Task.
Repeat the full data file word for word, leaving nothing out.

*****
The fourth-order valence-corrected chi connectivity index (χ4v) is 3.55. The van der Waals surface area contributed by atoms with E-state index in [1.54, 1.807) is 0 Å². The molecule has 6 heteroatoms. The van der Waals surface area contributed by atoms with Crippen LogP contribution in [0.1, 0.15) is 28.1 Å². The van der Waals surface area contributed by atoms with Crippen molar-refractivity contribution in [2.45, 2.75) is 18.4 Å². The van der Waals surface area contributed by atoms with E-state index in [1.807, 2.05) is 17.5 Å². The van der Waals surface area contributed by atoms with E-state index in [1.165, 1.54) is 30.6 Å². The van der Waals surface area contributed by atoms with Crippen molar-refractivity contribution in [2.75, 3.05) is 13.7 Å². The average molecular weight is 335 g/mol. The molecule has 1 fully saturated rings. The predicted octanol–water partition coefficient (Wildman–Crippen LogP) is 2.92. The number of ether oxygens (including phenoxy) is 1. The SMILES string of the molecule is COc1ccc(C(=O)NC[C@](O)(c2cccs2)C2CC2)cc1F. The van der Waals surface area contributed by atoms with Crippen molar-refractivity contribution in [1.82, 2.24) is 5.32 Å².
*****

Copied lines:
The fourth-order valence-corrected chi connectivity index (χ4v) is 3.55. The van der Waals surface area contributed by atoms with E-state index in [1.54, 1.807) is 0 Å². The molecule has 6 heteroatoms. The van der Waals surface area contributed by atoms with Crippen LogP contribution in [0.1, 0.15) is 28.1 Å². The van der Waals surface area contributed by atoms with Crippen molar-refractivity contribution in [2.45, 2.75) is 18.4 Å². The van der Waals surface area contributed by atoms with E-state index in [1.807, 2.05) is 17.5 Å². The van der Waals surface area contributed by atoms with E-state index in [1.165, 1.54) is 30.6 Å². The van der Waals surface area contributed by atoms with Crippen molar-refractivity contribution in [2.75, 3.05) is 13.7 Å². The average molecular weight is 335 g/mol. The molecule has 1 fully saturated rings. The predicted octanol–water partition coefficient (Wildman–Crippen LogP) is 2.92. The number of ether oxygens (including phenoxy) is 1. The SMILES string of the molecule is COc1ccc(C(=O)NC[C@](O)(c2cccs2)C2CC2)cc1F. The van der Waals surface area contributed by atoms with Crippen molar-refractivity contribution in [1.82, 2.24) is 5.32 Å².